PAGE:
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Growth in national net worth accelerated
National net worth reached $4.3 trillion by the end of the fourth quarter, or $132,500 per capita. Growth in national net worth strengthened to 1.4% in the fourth quarter from the third quarter (+0.3%). The increase resulted from stronger growth in economy-wide non-financial assets (national wealth) as well as from a reduction in net foreign debt, which had increased strongly in the third quarter.
Growth in national net worth accelerated
National wealth grew 1.2%, almost matching growth in the third quarter (+1.3%). Increased residential real estate values accounted for more than half of the increase in national wealth as they had in the third quarter.
Canada's net international indebtedness (what we owe non-residents less what non-residents owe us) fell in the fourth quarter following a strong increase in the third quarter.
Increase in household net worth driven by equities
Growth in household net worth accelerated to 2.0% in the fourth quarter, following 0.9% growth in the third quarter.
Gains in share holdings accounted for almost two-thirds of the increase in financial assets of the personal sector. Increases in household residential real estate continued, but at a slower pace than in the third quarter.
Household borrowing in the quarter was led by continued demand for mortgage credit, reflecting the ongoing strength in the housing market and encouraged by the decline in the five-year mortgage rate. The ratio of household debt (mortgage and consumer credit) to net worth edged down to 17.9% in the quarter, remaining at a relatively low level. However, growth in total household debt outpaced that of personal disposable income, resulting in a debt-income ratio (seasonally-adjusted) of 105.8 percent, up from 105.1 percent in the third quarter.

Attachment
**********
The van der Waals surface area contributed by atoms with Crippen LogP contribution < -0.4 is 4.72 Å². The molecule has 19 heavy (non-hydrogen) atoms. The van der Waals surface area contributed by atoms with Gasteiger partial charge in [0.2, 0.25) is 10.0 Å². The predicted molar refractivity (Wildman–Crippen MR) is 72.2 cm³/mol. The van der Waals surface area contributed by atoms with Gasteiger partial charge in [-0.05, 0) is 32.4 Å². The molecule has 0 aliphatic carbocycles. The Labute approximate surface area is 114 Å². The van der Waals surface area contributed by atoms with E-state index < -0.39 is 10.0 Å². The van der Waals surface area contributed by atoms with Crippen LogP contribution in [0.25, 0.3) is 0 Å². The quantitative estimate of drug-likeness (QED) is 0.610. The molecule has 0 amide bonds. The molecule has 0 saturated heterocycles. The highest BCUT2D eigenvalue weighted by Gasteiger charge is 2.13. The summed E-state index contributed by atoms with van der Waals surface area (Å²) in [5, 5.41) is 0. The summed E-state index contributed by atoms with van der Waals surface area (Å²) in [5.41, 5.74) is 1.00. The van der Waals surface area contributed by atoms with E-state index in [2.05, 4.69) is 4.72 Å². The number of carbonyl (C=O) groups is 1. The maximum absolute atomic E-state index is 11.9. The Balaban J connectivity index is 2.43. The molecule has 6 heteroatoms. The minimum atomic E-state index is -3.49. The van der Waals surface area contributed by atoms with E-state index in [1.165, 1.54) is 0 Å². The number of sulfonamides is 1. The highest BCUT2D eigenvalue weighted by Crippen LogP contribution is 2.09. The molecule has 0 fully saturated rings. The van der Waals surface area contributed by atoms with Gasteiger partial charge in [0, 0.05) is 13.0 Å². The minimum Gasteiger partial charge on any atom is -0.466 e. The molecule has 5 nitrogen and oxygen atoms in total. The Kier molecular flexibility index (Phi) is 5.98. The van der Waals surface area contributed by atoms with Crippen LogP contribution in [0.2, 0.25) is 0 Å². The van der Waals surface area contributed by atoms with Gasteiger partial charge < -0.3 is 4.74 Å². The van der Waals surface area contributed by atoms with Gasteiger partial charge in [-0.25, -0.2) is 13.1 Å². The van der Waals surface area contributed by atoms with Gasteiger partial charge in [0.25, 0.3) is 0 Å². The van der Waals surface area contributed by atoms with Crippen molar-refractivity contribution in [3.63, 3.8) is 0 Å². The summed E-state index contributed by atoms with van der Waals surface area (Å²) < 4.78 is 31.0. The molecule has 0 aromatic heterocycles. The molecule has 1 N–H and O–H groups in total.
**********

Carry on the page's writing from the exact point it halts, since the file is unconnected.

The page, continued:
Corporate leverage continues to slide
In most quarters since 2000, corporations have generated more funds from internal operations than they required to finance non-financial capital investment. As a result of this string of surpluses, the corporate sector has been a net lender to the rest of the economy. Corporations have also used these funds to restructure their balance sheets, largely through paying down debt. For non-financial private corporations, this was facilitated in the fourth quarter by a weaker demand for borrowed funds. The ratio of debt to equity (book value) continued its downward trend, reaching a new low in the fourth quarter as it has done in each quarter over the last three years.
Corporate debt-to-equity continued to edge down
Government debt-to-GDP at twenty year low
Government net debt (financial assets minus liabilities, on a book value basis) edged down, as the government sector maintained its surplus position in the fourth quarter. Net debt as a percentage of GDP fell for the sixth consecutive quarter and has reached levels last seen twenty years ago.
Annual review, 2004
National balance sheet improves, outpacing growth in 2003
National net worth grew 6.3% in 2004. National wealth, the sum of non-financial assets, grew by 5.7%. This, combined with a decrease in net foreign debt, resulted in an improvement from the 5.3% growth of 2003 in national net worth.
Increases in residential real estate assets accounted for about two thirds of the increase in the value of non-financial assets. Accumulation of plant and equipment assets, largely by the corporate sector, was the next largest contribution to this increase.
Growth in natural resources largely due to price increases
A broader measure of national wealth, including natural resources, rose 6.1% in 2004 compared with 7.0% in 2003. The value of selected natural resource assets—timber, energy and mineral resources—rose 10.6% to $860 billion in 2004, following an 18% increase in 2003.
The value of energy reserves, which accounts for more than half of resource wealth, was up 14.6%. High oil prices led to significant increases in the value of crude oil and crude bitumen assets that more than offset a decline in the value of natural gas. In addition, the value of selected metal stocks was up almost 40% due to high metal prices.
Information on methods and data quality available in the Integrated Meta Data Base: 1806.